In 1963 when I was 12 years old, I went on a fishing trip to Lake Texoma with a friend and our Dads. The fishing was slow all day but we had fun bobbing around the lake in the bass boat. As sundown approached, we decided to head for the dock when, suddenly, my friends dad cranked up the engine and yelled at us to hold on tight and get ready to cast. Out ahead was a huge school of sand bass streaking silvery in the green waves backlit by the setting sun. They were moving so fast the speeding boat could barley keep up. For a breath-taking half hour we whip-sawed across the lake chasing that school of fish, casting as fast as we could as flopping fish filled the boat. It was the most mystical experience of my life to that point. 


I experienced a similar mystical moment at Tandy Hills on July 18. Just as I was entering the trail I looked up to see a "swoop" of Barn Swallows swarming over the Iconic Meadow, scooping up insects in their acrobatic way. They zig-zagged all around me so close I could feel the wind from their wings. I stood watching as the feeding frenzy went on for a good half hour. Time seemed to stand still and I was trasported back to 1963 and that school of streaking fish. Here's a half minute video I shot to give you an idea of what it was like.


I'm beginning to think that, Barn Swallows must be one of my spirit animals.


06) Front Page News


Guess who made the cover of the Summer 2020 issue of the Native Plant Society of Texas News? Lots of useful info in this issue, including a revised report on Broadcast Hill. I urge you to become a member of your local chapter. Here's a handy link to the Summer newsletter:


Cover photo by, Don Young


07) PrairieSky / StarParty News


Tandy Hills star parties will remain on hiatus indefinitely BUT you can stargaze online, LIVE, with astronomers from the FW Astronomical Society. They typically do an online event that matches the dates previously scheduled for Tandy HIlls. Check it out their YouTube page for past and future events, HERE:


Meanwhile, FWAS rep, Pam Kloepfer, offers this backyard star-gazing guide for August:


"As we continue our visual star parties from our own backyards, remember that you can see a lot just by adapting your eyes to the darkness and, "looking up" and even more with any size pair of binoculars! Following Scorpius in the south, is the Teapot asterism in the large constellation Sagittarius. As with the outline of the scorpion, if you let your eyes adjust to the darkness, you will be able to see a lay out of stars that looks like a teapot. As you follow further east, you will come to Jupiter, which will be big and bright in the sky. With binoculars, you may be able to spot any of its four moons. Following Jupiter and much dimmer in brightness, you will see Saturn. The planets follow a path around the sun called the ecliptic. As the month progresses, you will also be able to observe red Mars following along on the same plane.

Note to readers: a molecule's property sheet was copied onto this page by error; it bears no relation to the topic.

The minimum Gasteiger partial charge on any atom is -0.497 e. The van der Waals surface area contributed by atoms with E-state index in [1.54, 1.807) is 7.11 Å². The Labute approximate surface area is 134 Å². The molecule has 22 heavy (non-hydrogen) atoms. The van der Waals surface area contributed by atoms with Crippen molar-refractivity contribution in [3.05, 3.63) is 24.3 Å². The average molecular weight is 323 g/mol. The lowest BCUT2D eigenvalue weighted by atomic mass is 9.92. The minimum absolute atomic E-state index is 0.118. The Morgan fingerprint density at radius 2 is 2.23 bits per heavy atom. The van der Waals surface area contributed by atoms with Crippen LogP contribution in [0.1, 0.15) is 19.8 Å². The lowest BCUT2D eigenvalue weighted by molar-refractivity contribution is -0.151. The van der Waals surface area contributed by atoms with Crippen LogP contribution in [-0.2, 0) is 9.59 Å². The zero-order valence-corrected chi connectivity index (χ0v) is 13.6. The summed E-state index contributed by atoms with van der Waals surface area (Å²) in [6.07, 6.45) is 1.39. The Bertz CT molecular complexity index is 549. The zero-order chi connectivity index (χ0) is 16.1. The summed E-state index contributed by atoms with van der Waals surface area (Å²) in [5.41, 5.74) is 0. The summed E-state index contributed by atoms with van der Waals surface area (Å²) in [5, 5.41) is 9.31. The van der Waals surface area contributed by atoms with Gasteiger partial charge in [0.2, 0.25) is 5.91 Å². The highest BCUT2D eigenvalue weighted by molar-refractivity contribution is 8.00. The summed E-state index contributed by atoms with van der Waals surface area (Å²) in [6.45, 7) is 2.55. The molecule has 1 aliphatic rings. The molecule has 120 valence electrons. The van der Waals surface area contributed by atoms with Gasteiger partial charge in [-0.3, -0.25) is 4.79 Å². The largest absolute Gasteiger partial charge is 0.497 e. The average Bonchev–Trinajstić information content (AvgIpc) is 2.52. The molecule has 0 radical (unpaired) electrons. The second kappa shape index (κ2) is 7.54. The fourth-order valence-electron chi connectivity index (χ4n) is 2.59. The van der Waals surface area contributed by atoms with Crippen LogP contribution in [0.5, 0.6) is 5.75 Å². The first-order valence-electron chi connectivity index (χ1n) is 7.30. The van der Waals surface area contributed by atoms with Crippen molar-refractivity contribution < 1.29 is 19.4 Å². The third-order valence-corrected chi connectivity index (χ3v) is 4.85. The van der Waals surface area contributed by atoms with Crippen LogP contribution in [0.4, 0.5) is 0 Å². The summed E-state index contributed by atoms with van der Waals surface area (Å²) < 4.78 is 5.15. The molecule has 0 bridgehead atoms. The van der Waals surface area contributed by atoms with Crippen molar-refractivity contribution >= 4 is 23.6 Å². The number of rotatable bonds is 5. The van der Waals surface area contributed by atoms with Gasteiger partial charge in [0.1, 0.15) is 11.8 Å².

We had an unexpected surprise visitor in July -  Comet NEOWISE! It was so named after a NASA space telescope discovered it, and was visible with binoculars in both the early morning and evening skies. In August, we can look forward to the Perseid Meteor shower, which will peak August 11/12. Your best chance of seeing meteors is from a dark location in the early morning hours in the NE. No equipment needed except a reclining chair!"



In other Night Sky News


The Perseid meteor shower is coming, August 11-12. Check the International Dark Skies Association website for helpful viewing tips.



08) Prairie Bookshelf


Speaking of Michael Smith (see #3 above), he is also the author of the upcoming book for young readers titled, The Wild Lives of Reptiles and Amphibians. It's due to drop on October 12. Learn more at the TAMU Press website:



09) Prairie Proverb - Walt Whitman


“After you have exhausted what there is in business, politics, conviviality, love, and so on—have found that none of these finally satisfy, or permanently wear—what remains? Nature remains.”


- Walt Whitman, from Specimen Days (1882)


Photo by Mathew Brady, 1866, National Archives


Prairie Notes© is the official newsletter of Friends of Tandy Hills Natural Area, a 501 (c)(3) non-profit organization. All content by Don Young except where otherwise noted